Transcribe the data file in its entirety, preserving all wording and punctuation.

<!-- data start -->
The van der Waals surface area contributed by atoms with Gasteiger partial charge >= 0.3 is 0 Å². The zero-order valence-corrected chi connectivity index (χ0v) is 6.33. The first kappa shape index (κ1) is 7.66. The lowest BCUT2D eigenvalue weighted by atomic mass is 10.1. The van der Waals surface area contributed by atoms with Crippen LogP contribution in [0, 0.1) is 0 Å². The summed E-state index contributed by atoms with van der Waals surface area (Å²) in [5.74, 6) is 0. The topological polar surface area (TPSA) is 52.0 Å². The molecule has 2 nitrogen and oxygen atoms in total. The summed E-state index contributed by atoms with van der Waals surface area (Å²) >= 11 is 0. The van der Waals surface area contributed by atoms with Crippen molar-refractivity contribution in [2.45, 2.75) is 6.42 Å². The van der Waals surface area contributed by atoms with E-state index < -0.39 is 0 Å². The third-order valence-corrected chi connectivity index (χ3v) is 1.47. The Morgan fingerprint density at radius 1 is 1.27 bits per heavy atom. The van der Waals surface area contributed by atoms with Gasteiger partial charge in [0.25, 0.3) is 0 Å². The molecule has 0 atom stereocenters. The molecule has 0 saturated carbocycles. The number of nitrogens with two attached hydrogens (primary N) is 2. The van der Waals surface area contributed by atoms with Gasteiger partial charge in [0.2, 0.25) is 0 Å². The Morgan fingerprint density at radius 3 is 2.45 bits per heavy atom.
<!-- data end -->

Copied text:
The van der Waals surface area contributed by atoms with Gasteiger partial charge >= 0.3 is 0 Å². The zero-order valence-corrected chi connectivity index (χ0v) is 6.33. The first kappa shape index (κ1) is 7.66. The lowest BCUT2D eigenvalue weighted by atomic mass is 10.1. The van der Waals surface area contributed by atoms with Crippen LogP contribution in [0, 0.1) is 0 Å². The summed E-state index contributed by atoms with van der Waals surface area (Å²) in [5.74, 6) is 0. The topological polar surface area (TPSA) is 52.0 Å². The molecule has 2 nitrogen and oxygen atoms in total. The summed E-state index contributed by atoms with van der Waals surface area (Å²) >= 11 is 0. The van der Waals surface area contributed by atoms with Crippen molar-refractivity contribution in [2.45, 2.75) is 6.42 Å². The van der Waals surface area contributed by atoms with E-state index < -0.39 is 0 Å². The third-order valence-corrected chi connectivity index (χ3v) is 1.47. The Morgan fingerprint density at radius 1 is 1.27 bits per heavy atom. The van der Waals surface area contributed by atoms with Gasteiger partial charge in [0.25, 0.3) is 0 Å². The molecule has 0 atom stereocenters. The molecule has 0 saturated carbocycles. The number of nitrogens with two attached hydrogens (primary N) is 2. The van der Waals surface area contributed by atoms with Gasteiger partial charge in [0.2, 0.25) is 0 Å². The Morgan fingerprint density at radius 3 is 2.45 bits per heavy atom.